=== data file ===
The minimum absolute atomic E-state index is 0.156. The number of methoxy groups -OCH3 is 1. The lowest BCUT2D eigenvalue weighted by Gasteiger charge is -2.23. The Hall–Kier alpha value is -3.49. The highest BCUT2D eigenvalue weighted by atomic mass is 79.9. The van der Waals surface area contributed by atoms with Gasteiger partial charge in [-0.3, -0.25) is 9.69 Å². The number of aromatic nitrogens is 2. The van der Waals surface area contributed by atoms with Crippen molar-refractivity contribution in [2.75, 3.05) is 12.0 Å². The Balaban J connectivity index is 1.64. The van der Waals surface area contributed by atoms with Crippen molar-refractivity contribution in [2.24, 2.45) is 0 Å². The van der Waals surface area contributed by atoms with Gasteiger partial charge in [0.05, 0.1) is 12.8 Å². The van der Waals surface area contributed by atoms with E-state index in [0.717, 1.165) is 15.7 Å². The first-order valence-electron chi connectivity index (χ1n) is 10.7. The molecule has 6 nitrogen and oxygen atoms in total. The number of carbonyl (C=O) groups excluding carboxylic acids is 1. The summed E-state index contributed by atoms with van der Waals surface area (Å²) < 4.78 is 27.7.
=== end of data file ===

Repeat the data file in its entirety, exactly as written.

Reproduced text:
The minimum absolute atomic E-state index is 0.156. The number of methoxy groups -OCH3 is 1. The lowest BCUT2D eigenvalue weighted by Gasteiger charge is -2.23. The Hall–Kier alpha value is -3.49. The highest BCUT2D eigenvalue weighted by atomic mass is 79.9. The van der Waals surface area contributed by atoms with Gasteiger partial charge in [-0.3, -0.25) is 9.69 Å². The number of aromatic nitrogens is 2. The van der Waals surface area contributed by atoms with Crippen molar-refractivity contribution in [2.75, 3.05) is 12.0 Å². The Balaban J connectivity index is 1.64. The van der Waals surface area contributed by atoms with Crippen molar-refractivity contribution in [2.24, 2.45) is 0 Å². The van der Waals surface area contributed by atoms with Gasteiger partial charge in [0.05, 0.1) is 12.8 Å². The van der Waals surface area contributed by atoms with E-state index in [0.717, 1.165) is 15.7 Å². The first-order valence-electron chi connectivity index (χ1n) is 10.7. The molecule has 6 nitrogen and oxygen atoms in total. The number of carbonyl (C=O) groups excluding carboxylic acids is 1. The summed E-state index contributed by atoms with van der Waals surface area (Å²) < 4.78 is 27.7.